Artist: Thomas Wilmer Dewing (1851-1938)
Historical period(s)
ca. 1916
Oil on canvas
H x W: 63.8 x 48.2 cm (25 1/8 x 19 in)
United States
Credit Line
Gift of Charles Lang Freer
Freer Gallery of Art
Accession Number
On View Location
Currently not on view

Oil painting

United States

From 1916 to 1919
Charles Lang Freer (1854-1919), purchased from Thomas Wilmer Dewing in 1916 [1]

From 1920
Freer Gallery of Art, gift of Charles Lang Freer in 1920 [2]


[1] Purchased from T.W. Dewing in October 1916 (see Curatorial Remark 2, Linda Merrill, June 1993; see also, List, American Paintings other than by Whistler, A, pg. 20, Freer Gallery of Art and Arthur M. Sackler Gallery Archives).

[2] The original deed of Charles Lang Freer's gift was signed in 1906. The collection was received in 1920 upon the completion of the Freer Gallery.

Previous Owner(s) and Custodian(s)

Thomas Wilmer Dewing (C.L. Freer source) 1851-1938
Charles Lang Freer 1854-1919


After the turn of the century, Dewing developed a theme he would render in endless variations: a woman alone in a quiet, uncluttered room. Like James McNeill Whistler, Dewing selected a color scheme for each painting and carefully arranged the elements of the composition to create a contemplative mood. To emphasize the formal qualities of the paintings, he gave them titles that refer to the aestheic props in the pictures--yellow tulips, a mirror, a carnation--as often as to the figures, who might otherwise be considered the subject. Dewing's women sometimes appear disengaged from their pursuits, apparently bored with their lives of leisure. The painting themselves became symbols of affluence in America's gilded age.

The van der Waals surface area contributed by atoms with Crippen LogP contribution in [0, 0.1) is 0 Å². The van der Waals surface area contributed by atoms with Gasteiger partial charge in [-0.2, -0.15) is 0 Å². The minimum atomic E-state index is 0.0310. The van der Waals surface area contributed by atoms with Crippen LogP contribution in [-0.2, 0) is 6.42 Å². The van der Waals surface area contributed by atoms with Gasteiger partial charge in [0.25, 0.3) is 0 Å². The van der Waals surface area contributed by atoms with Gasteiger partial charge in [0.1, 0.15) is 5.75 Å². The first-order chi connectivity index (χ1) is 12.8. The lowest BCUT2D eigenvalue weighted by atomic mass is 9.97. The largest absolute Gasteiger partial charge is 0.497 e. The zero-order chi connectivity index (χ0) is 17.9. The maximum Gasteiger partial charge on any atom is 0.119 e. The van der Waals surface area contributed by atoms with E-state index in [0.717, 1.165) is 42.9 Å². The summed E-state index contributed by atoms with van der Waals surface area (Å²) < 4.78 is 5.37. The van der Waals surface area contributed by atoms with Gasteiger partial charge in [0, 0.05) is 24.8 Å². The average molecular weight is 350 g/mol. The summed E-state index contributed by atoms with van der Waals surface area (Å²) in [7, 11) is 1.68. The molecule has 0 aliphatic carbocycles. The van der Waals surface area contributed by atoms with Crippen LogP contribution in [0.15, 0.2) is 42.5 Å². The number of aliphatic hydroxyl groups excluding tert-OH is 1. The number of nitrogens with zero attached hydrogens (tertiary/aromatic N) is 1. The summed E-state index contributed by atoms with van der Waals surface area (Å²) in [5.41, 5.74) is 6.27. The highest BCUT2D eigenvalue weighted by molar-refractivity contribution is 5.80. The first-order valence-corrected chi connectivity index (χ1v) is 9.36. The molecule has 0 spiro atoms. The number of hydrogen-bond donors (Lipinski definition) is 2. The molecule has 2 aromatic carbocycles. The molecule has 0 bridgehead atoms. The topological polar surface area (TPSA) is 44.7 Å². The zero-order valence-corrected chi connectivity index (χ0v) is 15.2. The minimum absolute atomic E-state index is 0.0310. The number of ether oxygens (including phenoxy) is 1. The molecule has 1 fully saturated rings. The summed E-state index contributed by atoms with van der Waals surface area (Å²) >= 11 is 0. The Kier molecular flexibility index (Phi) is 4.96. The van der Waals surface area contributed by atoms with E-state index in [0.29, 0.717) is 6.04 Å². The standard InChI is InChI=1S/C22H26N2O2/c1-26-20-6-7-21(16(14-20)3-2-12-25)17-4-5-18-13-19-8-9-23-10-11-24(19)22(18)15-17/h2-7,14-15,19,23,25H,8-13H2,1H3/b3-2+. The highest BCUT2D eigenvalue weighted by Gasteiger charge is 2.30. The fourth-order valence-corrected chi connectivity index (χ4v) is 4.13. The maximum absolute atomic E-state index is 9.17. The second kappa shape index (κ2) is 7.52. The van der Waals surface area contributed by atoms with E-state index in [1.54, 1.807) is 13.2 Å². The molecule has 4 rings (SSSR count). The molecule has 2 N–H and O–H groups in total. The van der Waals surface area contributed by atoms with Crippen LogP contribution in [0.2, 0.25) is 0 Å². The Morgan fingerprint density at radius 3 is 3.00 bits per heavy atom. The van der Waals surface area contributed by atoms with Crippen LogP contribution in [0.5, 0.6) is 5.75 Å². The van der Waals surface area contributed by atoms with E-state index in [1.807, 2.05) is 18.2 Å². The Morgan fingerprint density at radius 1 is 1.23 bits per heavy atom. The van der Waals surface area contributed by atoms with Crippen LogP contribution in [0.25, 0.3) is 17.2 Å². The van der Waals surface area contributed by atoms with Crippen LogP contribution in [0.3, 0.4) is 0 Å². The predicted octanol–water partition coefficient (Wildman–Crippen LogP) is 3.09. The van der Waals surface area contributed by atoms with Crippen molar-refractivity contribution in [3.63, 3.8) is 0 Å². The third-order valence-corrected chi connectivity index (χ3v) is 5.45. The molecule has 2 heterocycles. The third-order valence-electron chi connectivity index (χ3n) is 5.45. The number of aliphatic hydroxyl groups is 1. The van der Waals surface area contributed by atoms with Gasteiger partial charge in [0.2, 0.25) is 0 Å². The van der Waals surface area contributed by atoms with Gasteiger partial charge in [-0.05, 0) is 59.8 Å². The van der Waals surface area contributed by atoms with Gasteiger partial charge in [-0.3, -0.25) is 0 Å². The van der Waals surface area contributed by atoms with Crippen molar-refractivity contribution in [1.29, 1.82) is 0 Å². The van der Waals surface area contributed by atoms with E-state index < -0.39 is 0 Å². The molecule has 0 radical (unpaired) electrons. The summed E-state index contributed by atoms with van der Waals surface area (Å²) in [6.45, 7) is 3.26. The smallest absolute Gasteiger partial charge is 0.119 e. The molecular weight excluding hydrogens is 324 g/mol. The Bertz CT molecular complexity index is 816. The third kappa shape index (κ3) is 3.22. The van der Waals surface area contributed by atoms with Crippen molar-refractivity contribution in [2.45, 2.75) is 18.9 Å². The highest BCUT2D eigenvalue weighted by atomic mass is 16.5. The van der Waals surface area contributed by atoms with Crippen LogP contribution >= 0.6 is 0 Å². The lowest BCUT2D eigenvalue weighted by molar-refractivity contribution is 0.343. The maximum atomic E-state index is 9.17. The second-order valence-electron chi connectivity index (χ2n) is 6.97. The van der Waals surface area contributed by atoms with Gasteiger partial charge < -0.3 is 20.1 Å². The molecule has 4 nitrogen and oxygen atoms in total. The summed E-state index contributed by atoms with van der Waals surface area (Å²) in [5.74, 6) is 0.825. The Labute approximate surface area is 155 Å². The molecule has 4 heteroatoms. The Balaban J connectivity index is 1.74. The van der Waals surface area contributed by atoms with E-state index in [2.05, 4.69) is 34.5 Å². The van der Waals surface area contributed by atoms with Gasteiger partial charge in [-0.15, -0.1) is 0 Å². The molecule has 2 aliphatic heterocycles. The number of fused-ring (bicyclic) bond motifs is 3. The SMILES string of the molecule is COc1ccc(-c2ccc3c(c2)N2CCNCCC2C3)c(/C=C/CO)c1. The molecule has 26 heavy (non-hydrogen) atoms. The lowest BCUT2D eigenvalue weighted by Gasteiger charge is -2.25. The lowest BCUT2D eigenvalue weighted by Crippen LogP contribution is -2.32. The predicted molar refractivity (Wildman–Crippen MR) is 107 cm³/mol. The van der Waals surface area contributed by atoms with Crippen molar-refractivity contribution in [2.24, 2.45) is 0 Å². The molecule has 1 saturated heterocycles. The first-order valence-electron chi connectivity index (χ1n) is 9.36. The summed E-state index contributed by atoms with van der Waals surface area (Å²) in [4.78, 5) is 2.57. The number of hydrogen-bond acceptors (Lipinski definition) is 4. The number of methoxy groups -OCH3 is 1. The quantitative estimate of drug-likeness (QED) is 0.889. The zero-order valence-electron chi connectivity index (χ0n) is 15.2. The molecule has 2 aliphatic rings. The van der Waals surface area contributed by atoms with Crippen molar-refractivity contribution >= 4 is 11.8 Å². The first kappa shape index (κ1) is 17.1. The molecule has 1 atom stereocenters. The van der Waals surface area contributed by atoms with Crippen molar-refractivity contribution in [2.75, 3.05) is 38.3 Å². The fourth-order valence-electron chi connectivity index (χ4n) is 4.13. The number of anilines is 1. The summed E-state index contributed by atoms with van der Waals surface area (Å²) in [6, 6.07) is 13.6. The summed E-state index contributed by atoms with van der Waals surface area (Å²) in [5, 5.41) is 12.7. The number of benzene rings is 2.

Published References
  • Susan Hobbs. Thomas Wilmer Dewing: Beauty into Art: A Catalogue Raisonné. New Haven, CT, November 13, 2018. pg 520, pl 265.
  • et al. Ten American Painters. Exh. cat. New York, May 8 - June 9, 1990. fig. 91.
Collection Area(s)
American Art
Web Resources
Google Cultural Institute
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